5. Rausser, Gordon C. & de Gorter, Harry, 1988. "Endogenizing policy in models of agricultural markets," Department of Agricultural & Resource Economics, UC Berkeley, Working Paper Series qt18z7n1qz, Department of Agricultural & Resource Economics, UC Berkeley.
  6. Zusman, Pinhas, 1976. "The Incorporation and Measurement of Social Power in Economic Models," International Economic Review, Department of Economics, University of Pennsylvania and Osaka University Institute of Social and Economic Research Association, vol. 17(2), pages 447-62, June.
  7. Rausser, Gordon C. & Lapan, Harvey E, 1980. "Natural resources, goods, bads and alternative institutional frameworks," CUDARE Working Paper Series 89, University of California at Berkeley, Department of Agricultural and Resource Economics and Policy.
  8. Becker, Gary S, 1983. "A Theory of Competition among Pressure Groups for Political Influence," The Quarterly Journal of Economics, MIT Press, vol. 98(3), pages 371-400, August.
  9. Rausser, Gordon C. & James, Chalfant A. & Love, H. Alan & Stamoulis, Kostas G., 1986. "Macroeconomic linkages, taxes, and subsidies in the U.S. agricultural sector," Department of Agricultural & Resource Economics, UC Berkeley, Working Paper Series qt1nj635tk, Department of Agricultural & Resource Economics, UC Berkeley.
  10. Rausser, Gordon C, 1974. "Technological Change, Production, and Investment in Natural Resource Industries," American Economic Review, American Economic Association, vol. 64(6), pages 1049-59, December.
  11. Gardner, Bruce L, 1987. "Causes of U.S. Farm Commodity Programs," Journal of Political Economy, University of Chicago Press, vol. 95(2), pages 290-310, April.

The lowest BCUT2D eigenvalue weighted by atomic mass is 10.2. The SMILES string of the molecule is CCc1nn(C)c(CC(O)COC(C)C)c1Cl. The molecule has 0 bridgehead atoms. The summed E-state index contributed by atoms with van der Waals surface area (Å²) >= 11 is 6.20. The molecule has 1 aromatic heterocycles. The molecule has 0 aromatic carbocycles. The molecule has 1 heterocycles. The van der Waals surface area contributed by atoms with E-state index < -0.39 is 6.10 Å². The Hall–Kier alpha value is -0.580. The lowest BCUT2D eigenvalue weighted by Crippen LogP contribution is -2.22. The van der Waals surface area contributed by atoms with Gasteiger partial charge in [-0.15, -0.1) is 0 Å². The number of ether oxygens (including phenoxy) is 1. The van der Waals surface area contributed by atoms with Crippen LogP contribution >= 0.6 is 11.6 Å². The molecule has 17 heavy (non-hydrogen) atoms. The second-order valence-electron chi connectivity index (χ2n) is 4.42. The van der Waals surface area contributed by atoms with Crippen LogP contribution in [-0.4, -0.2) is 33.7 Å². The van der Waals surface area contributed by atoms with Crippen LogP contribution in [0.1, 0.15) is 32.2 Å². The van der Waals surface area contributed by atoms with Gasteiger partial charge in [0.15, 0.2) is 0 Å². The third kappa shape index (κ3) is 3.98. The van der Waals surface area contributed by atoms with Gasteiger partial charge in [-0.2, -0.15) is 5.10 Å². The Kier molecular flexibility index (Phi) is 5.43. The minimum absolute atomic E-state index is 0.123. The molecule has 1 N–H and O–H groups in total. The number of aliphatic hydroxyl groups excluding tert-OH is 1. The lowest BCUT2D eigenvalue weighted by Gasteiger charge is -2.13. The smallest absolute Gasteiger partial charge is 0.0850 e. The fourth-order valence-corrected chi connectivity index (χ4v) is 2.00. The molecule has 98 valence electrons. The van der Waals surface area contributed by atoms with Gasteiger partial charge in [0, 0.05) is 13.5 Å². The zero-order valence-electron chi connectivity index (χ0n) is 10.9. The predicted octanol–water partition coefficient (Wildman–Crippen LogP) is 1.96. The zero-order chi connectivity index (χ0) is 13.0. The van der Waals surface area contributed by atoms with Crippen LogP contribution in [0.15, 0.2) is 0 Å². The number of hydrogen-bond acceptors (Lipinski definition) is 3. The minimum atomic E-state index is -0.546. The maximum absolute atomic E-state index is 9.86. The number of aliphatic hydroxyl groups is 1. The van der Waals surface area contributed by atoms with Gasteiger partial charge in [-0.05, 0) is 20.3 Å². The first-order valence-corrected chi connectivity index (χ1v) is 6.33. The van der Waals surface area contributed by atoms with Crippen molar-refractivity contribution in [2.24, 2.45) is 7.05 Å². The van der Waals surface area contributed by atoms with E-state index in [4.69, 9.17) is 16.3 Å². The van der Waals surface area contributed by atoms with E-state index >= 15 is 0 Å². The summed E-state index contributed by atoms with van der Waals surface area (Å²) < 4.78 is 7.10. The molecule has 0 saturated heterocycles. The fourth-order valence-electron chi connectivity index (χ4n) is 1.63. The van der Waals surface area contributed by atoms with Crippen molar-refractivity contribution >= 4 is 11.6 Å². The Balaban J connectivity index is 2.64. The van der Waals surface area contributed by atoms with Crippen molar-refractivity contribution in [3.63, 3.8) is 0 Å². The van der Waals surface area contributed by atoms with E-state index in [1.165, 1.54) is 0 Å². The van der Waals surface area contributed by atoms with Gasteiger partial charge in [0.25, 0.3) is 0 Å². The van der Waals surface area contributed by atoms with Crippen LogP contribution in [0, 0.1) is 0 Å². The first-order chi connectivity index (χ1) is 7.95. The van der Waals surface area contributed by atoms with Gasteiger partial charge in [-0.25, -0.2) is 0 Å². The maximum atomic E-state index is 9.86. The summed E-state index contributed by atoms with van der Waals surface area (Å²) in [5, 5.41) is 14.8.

12. Hochman, Eithan & Zilberman, David, 1978. "Examination of Environmental Policies Using Production and Pollution Microparameter Distributions," Econometrica, Econometric Society, vol. 46(4), pages 739-60, July.
  13. Bhagwati, Jagdish N, 1982. "Directly Unproductive, Profit-seeking (DUP) Activities," Journal of Political Economy, University of Chicago Press, vol. 90(5), pages 988-1002, October.
  14. Gordon Rausser & Richard Howitt, 1975. "Microeconomics: Stochastic Control of Environmental Externalities," NBER Chapters, in: Annals of Economic and Social Measurement, Volume 4, number 2, pages 271-292 National Bureau of Economic Research, Inc.
Full references (including those not matched with items on IDEAS)

Citations

Citations are extracted by the CitEc Project, subscribe to its RSS feed for this item.
as in new window

Cited by:
This item has more than 25 citations. To prevent cluttering this page, these citations are listed on a separate page.

Lists

This item is not listed on Wikipedia, on a reading list or among the top items on IDEAS.

Statistics

Access and download statistics

Corrections

When requesting a correction, please mention this item's handle: RePEc:are:cudare:613. See general information about how to correct material in RePEc.

For technical questions regarding this item, or to correct its authors, title, abstract, bibliographic or download information, contact: (Jeff Cole).

If you have authored this item and are not yet registered with RePEc, we encourage you to do it here. This allows to link your profile to this item. It also allows you to accept potential citations to this item that we are uncertain about.

If references are entirely missing, you can add them using this form.

If the full references list an item that is present in RePEc, but the system did not link to it, you can help with this form.

If you know of missing items citing this one, you can help us creating those links by adding the relevant references in the same way as above, for each refering item. If you are a registered author of this item, you may also want to check the "citations" tab in your profile, as there may be some citations waiting for confirmation.

Please note that corrections may take a couple of weeks to filter through the various RePEc services.